Phosphorus and water supply independently control productivity and soil enzyme activity responses to elevated CO2 in an understorey community from a Eucalyptus woodland
Metrics and citations
MetadataShow full item record
SourcePlant and Soil
Aims While it is well-established that nitrogen (N) availability regulates elevated [CO2] (eCO(2)) effects on plant growth and soil carbon (C) storage in N-limited environments, there are fewer studies investigating the role of phosphorous (P) supply on such responses in P-limited environments. In this study, we explored whether P fertilization influences the response of plant growth, soil enzyme activity and C fluxes to eCO(2), and determined how different levels of water availability regulate these processes. Methods We used soil collected from a temperate, P-limited Eucalyptus woodland containing the native soil seed bank to grow a potted replica of local understory communities. We exposed the emerging communities to eCO(2) under two contrasting water levels and two levels of P fertilization. We assessed plant biomass allocation, the rhizosphere activity of extracellular enzymes related to C, N and P cycles, and pot-level CO2 fluxes. Results The positive effects of eCO(2) on plant production and ecosystem C dynamics were strongly constrained by low levels of P availability. Enhanced water supply increased rhizosphere enzyme activity with minor impacts on plant biomass responses to eCO(2.) Our data also suggest that plant and microbial mechanisms that increase nutrient release from SOM may not be able to overcome this P limitation. Conclusions While current Earth System Models predict positive feedback responses of terrestrial ecosystems on C storage under eCO(2), here we emphasize the importance of accounting for the widespread phenomenon of P-limitation in such responses.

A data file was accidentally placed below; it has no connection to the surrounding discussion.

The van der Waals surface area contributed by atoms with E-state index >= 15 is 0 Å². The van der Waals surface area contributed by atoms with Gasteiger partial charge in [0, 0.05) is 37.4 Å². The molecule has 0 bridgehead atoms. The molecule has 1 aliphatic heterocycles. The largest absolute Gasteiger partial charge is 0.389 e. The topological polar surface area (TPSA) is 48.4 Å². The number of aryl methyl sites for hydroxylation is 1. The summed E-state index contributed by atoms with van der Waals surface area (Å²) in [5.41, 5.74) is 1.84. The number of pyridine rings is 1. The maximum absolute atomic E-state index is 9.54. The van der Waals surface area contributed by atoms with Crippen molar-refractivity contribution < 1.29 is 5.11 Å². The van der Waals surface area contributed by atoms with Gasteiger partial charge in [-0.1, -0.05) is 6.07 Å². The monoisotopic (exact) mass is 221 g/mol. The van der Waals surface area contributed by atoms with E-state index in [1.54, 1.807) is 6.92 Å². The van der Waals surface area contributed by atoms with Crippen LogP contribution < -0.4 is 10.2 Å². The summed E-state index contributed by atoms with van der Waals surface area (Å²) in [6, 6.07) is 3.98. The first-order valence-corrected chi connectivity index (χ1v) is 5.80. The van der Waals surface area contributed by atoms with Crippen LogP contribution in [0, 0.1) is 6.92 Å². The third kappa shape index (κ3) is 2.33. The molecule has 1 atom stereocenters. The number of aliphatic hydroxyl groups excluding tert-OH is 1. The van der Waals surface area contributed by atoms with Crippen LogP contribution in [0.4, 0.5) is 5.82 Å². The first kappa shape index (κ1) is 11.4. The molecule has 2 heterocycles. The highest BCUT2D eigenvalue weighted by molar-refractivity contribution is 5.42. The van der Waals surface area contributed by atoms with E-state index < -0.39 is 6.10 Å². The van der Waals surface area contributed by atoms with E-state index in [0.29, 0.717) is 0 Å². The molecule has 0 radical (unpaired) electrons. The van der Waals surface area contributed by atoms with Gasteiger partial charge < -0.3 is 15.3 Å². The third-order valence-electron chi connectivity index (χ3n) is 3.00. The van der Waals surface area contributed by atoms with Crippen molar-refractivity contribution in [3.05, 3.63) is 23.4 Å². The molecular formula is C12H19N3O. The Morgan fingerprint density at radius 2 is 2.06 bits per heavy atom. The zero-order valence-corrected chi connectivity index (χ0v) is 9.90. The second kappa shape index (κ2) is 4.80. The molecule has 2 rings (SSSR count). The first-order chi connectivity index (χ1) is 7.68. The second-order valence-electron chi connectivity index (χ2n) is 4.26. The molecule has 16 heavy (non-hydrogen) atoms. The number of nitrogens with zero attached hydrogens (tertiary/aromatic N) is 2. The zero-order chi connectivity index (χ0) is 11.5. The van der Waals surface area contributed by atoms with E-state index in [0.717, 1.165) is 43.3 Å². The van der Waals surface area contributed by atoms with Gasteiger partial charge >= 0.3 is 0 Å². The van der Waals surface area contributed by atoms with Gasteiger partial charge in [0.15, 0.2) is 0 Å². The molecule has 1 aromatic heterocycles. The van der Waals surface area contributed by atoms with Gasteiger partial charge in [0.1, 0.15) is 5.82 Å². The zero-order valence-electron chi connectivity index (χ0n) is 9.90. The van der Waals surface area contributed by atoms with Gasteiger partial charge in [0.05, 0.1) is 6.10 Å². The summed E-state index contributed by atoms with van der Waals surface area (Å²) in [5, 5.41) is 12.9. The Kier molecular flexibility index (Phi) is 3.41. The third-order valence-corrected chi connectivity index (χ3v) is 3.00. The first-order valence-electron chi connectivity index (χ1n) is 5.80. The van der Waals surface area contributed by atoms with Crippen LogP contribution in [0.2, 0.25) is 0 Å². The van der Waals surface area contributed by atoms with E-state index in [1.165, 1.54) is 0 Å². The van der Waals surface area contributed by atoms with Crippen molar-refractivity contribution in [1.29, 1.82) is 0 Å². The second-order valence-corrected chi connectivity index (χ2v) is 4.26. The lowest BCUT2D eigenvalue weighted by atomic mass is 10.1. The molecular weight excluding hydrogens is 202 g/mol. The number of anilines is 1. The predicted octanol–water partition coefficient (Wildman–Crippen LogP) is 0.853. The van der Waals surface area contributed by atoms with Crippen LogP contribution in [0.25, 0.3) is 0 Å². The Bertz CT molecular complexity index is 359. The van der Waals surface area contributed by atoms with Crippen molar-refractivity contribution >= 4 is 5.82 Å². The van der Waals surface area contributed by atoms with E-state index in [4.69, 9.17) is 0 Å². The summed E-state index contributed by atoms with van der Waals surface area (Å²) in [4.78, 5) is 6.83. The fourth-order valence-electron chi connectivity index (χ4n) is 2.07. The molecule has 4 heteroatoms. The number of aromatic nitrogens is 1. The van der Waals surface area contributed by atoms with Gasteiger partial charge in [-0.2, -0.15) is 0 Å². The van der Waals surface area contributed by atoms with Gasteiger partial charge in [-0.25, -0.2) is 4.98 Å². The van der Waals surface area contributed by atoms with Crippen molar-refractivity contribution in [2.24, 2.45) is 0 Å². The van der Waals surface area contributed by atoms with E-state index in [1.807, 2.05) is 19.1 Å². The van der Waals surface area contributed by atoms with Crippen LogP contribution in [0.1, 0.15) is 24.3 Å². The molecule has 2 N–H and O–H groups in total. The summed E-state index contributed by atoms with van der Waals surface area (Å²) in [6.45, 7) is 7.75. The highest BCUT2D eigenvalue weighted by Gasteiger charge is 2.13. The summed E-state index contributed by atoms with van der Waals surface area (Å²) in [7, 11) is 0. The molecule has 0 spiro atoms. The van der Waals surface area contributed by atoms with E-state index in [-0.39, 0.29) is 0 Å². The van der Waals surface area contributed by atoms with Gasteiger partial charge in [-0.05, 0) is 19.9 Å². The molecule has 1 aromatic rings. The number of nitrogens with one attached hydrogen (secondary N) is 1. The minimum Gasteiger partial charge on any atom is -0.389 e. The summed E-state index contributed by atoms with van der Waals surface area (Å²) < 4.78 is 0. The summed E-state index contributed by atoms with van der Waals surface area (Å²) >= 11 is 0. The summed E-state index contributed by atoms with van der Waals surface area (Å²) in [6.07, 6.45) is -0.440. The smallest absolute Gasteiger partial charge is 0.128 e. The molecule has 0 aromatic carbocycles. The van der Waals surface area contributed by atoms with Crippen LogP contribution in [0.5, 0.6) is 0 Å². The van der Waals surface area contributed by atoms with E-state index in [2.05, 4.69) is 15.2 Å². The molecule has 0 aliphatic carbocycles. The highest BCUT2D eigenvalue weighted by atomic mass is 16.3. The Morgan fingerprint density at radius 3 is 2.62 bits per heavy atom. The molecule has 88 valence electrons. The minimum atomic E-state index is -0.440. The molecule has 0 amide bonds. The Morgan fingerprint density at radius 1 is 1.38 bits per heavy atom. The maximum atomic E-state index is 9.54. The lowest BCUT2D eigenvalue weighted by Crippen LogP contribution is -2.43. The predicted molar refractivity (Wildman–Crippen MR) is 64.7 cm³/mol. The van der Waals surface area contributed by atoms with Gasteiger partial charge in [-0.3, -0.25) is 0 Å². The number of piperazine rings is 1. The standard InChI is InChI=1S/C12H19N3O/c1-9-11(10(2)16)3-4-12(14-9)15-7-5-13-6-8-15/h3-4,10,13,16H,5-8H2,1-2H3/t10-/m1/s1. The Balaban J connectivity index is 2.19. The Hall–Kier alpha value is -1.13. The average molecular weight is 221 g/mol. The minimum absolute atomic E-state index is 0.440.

SubjectsElevated CO2; Rhizosphere; Enzyme activity; Phosphorus; Plant Production
- Artículos Científicos 
- Articulos Científicos Did. E. Fis.